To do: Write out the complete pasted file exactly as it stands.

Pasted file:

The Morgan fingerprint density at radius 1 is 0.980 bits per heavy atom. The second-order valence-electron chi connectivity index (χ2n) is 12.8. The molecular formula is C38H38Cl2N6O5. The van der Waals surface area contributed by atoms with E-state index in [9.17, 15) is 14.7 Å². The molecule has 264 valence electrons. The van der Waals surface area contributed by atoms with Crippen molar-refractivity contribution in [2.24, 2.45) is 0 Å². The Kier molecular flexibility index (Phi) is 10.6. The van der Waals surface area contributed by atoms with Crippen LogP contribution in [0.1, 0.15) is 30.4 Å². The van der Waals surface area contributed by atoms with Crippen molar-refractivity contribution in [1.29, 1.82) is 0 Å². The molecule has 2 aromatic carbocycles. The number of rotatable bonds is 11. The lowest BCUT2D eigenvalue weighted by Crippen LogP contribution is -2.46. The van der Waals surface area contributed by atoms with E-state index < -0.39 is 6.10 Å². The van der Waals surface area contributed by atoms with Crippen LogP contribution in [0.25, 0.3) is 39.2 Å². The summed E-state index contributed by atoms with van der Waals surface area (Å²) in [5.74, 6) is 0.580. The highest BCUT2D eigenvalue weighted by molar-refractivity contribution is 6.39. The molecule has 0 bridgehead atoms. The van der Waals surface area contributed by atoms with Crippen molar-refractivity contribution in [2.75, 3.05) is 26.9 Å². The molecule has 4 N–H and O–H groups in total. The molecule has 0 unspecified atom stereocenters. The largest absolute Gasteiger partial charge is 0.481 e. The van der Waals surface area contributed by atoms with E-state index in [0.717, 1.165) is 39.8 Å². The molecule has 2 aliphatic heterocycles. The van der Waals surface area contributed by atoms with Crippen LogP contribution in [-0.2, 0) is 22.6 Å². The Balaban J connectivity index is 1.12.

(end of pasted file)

The Morgan fingerprint density at radius 1 is 0.980 bits per heavy atom. The second-order valence-electron chi connectivity index (χ2n) is 12.8. The molecular formula is C38H38Cl2N6O5. The van der Waals surface area contributed by atoms with E-state index in [9.17, 15) is 14.7 Å². The molecule has 264 valence electrons. The van der Waals surface area contributed by atoms with Crippen molar-refractivity contribution in [2.24, 2.45) is 0 Å². The Kier molecular flexibility index (Phi) is 10.6. The van der Waals surface area contributed by atoms with Crippen LogP contribution in [0.1, 0.15) is 30.4 Å². The van der Waals surface area contributed by atoms with Crippen molar-refractivity contribution in [1.29, 1.82) is 0 Å². The molecule has 2 aromatic carbocycles. The number of rotatable bonds is 11. The lowest BCUT2D eigenvalue weighted by Crippen LogP contribution is -2.46. The van der Waals surface area contributed by atoms with E-state index < -0.39 is 6.10 Å². The van der Waals surface area contributed by atoms with Crippen LogP contribution in [0.25, 0.3) is 39.2 Å². The summed E-state index contributed by atoms with van der Waals surface area (Å²) in [5.74, 6) is 0.580. The highest BCUT2D eigenvalue weighted by molar-refractivity contribution is 6.39. The molecule has 0 bridgehead atoms. The van der Waals surface area contributed by atoms with Crippen molar-refractivity contribution in [2.75, 3.05) is 26.9 Å². The molecule has 4 N–H and O–H groups in total. The molecule has 0 unspecified atom stereocenters. The largest absolute Gasteiger partial charge is 0.481 e. The van der Waals surface area contributed by atoms with E-state index in [0.717, 1.165) is 39.8 Å². The molecule has 2 aliphatic heterocycles. The van der Waals surface area contributed by atoms with Crippen LogP contribution in [-0.2, 0) is 22.6 Å². The Balaban J connectivity index is 1.12.